Children With Disabilities And COVID-19: Don’t Forget About Us

by Jennifer Manganello
Originally Published: 
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With the outbreak of COVID-19, information is being rapidly disseminated from many sources. The information has been unclear and inconsistent at times causing stress and confusion. But for families who have children with disabilities, there are even more concerns and questions without answers.

In the fall of 2019, a new study showed the number of children with developmental disabilities had increased, and almost 14 million children in the United States have special health care needs according to the National Survey of Children’s Health. There are existing policies and programs for children with disabilities for special education, health care, disability services, and housing. Yet, there are few resources available for emergency preparedness except for some designed for people with disabilities of all ages.

Preparedness communication, policies and protocols often address people with disabilities as an afterthought despite the fact this population is highly vulnerable in a pandemic situation. Even in the news, we have seen multiple articles talking about what families should do about education and social distancing during this time, yet very few have even briefly mentioned recommendations for families who have children with disabilities.

Quarantine requirements can be harder to navigate, especially when children have complex medical needs, and little guidance is available for our families other than a few websites that have posted some ideas. In China, a 16-year-old boy with cerebral palsy died after his father and brother were placed in quarantine.

School closures can also lead to extra hardships for these families. If classes are delivered online, will they be accessible? Are school districts able to maintain services? Quarantine, school closings and social distancing may disrupt essential routines for children, many of whom do best with structure, thus affecting behavior and well-being. Explaining closures and schedule changes can be especially difficult.

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Public health officials suggest regular hand washing with proper techniques, and to avoid touching one’s face. However, children with disabilities may have sensory processing issues or motor skill challenges that make it difficult to engage in these and other practices. Are there alternative ideas? Recommendations such as having extra supplies are also important to communicate to families who have children with disabilities. But empty shelves where products such as hand sanitizer or rubbing alcohol should be should be mean that families who rely on these products are not able to access them. Families are unsure of where to turn to get necessary supplies.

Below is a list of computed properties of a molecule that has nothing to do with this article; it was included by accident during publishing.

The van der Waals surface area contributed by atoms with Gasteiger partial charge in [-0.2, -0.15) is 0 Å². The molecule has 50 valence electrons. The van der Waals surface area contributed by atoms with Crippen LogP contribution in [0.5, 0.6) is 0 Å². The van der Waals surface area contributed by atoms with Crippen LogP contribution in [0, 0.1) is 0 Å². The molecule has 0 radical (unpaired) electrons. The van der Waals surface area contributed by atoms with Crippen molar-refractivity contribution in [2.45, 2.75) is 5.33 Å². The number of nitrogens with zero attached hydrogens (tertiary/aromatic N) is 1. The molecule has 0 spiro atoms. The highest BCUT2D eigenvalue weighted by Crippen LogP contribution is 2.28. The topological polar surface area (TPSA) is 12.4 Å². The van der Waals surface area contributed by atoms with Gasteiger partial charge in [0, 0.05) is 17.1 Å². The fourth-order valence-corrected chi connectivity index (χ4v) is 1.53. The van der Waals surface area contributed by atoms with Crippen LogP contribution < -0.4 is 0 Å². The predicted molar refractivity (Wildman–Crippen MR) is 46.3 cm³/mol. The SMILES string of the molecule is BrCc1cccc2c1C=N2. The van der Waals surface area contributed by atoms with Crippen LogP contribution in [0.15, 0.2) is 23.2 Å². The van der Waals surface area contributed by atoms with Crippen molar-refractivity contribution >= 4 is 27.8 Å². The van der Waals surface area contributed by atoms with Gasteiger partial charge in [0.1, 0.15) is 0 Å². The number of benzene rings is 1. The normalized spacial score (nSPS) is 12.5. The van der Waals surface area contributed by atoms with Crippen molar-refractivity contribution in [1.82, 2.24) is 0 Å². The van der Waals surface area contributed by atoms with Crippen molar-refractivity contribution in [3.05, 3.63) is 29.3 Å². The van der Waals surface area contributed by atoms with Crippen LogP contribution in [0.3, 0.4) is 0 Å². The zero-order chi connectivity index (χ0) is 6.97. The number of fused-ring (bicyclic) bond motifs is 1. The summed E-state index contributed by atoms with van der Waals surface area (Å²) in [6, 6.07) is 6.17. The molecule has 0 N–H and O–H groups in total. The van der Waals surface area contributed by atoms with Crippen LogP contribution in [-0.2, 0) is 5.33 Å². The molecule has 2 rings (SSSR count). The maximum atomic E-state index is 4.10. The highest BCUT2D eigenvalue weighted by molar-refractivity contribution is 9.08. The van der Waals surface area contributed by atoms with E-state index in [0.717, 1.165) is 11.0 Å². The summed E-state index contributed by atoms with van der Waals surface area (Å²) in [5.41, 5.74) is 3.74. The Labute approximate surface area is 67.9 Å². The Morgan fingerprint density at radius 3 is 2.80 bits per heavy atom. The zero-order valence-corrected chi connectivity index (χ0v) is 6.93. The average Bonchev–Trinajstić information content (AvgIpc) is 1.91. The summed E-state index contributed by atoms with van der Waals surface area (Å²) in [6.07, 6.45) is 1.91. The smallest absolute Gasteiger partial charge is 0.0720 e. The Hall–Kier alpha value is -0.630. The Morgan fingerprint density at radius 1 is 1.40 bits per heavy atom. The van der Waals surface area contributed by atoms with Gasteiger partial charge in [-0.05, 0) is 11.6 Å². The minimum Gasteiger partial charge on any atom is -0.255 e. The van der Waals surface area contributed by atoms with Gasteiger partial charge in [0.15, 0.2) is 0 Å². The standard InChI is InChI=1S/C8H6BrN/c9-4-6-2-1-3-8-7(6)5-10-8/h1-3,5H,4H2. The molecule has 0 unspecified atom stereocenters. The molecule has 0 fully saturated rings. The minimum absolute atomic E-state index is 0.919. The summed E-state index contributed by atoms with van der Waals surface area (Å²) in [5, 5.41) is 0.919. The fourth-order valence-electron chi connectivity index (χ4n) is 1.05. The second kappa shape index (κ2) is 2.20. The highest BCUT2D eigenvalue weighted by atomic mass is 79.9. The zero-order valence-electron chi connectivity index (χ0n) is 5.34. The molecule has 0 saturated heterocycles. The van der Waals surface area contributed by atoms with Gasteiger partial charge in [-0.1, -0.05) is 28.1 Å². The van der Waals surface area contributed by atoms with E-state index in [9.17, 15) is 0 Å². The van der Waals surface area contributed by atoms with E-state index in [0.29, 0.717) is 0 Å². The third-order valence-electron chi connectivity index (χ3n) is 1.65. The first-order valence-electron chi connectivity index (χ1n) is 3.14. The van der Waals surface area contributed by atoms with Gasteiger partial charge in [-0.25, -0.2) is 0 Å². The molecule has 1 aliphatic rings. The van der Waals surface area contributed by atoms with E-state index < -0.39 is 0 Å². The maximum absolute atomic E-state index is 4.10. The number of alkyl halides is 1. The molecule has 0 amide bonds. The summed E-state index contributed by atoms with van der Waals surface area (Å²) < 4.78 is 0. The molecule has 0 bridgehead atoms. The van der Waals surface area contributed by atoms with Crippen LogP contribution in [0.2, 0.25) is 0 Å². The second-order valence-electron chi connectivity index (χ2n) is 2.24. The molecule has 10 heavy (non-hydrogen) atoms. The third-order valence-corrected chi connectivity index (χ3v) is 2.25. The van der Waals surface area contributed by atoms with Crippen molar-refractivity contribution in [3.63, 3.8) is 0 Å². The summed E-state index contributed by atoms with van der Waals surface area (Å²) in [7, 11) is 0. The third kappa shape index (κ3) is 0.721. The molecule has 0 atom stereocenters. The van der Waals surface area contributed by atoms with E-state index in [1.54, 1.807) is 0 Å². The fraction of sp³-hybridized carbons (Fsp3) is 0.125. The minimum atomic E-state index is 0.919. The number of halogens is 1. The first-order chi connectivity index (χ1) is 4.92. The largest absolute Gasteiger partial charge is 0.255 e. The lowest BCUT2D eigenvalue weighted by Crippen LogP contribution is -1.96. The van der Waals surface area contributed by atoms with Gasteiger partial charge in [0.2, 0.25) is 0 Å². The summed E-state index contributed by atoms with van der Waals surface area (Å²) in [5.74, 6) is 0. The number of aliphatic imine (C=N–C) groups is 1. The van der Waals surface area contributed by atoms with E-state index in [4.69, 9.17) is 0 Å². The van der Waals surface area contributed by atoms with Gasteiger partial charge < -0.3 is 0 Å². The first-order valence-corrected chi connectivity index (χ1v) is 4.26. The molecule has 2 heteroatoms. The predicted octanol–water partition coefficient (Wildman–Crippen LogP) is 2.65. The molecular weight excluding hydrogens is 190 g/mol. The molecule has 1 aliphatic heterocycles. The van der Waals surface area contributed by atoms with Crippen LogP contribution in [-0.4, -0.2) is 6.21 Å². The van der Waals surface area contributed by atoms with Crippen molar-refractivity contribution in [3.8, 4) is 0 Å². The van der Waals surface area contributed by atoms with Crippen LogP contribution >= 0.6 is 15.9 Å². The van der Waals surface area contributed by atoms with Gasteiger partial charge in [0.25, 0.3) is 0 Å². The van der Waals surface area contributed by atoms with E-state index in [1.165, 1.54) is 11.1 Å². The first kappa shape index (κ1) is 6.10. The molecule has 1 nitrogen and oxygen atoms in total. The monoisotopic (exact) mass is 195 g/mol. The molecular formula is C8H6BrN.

Children with disabilities are often require frequent medical care. Getting care may be more challenging as a growing number of sick people places a bigger burden on the system. Children with complex medical needs may require regular doctor visits for critical treatments but may be told to stay home if sick, and non-verbal children may have a harder time communicating about symptoms they may have if exposed to COVID-19.

There is also no information about how to manage staff coming into the home. There is guidance for health care providers and schools, but what about respite or community habilitation staff, many of whom are hired directly by families? CDC COVID-19 guidance does not specifically address how families with home support staff should manage COVID-19 concerns. And as one article states, it is important to be “anticipating and arranging contingency plans for continuity of supports and services that may be disrupted by paid and unpaid caregivers’ being ill or otherwise unable to work.” Many families depend on people who come into the home to provide help and care for their child, but how is that managed with social distancing recommendations?

Clear communication and guidance for COVID-19 is needed for everyone, but we need to make an extra effort to guide families who have children with disabilities, especially those who are medically fragile. Of course, we must consider all people with disabilities. To be sure, many adults with disabilities also require additional guidance, assistance, and protection, especially those living in group settings where transmission can occur more quickly, and it is important to ensure that all COVID-19 communication is accessible so that everyone can benefit. However, children with disabilities have unique issues.

And finally, remember when you say “COVID-19 is only bad for older people and those with existing health issues,” a parent with a child at greater risk for complications hears you saying the life of their child is not important. Communicating about COVID-19 isn’t just about getting accurate and helpful information to people, it is also about using language that reinforces that everyone is important.

Information about COVID-19 is rapidly changing, and Scary Mommy is committed to providing the most recent data in our coverage. With news being updated so frequently, some of the information in this story may have changed after publication. For this reason, we are encouraging readers to use online resources from local public health departments, the Centers for Disease Control, and the World Health Organization to remain as informed as possible.

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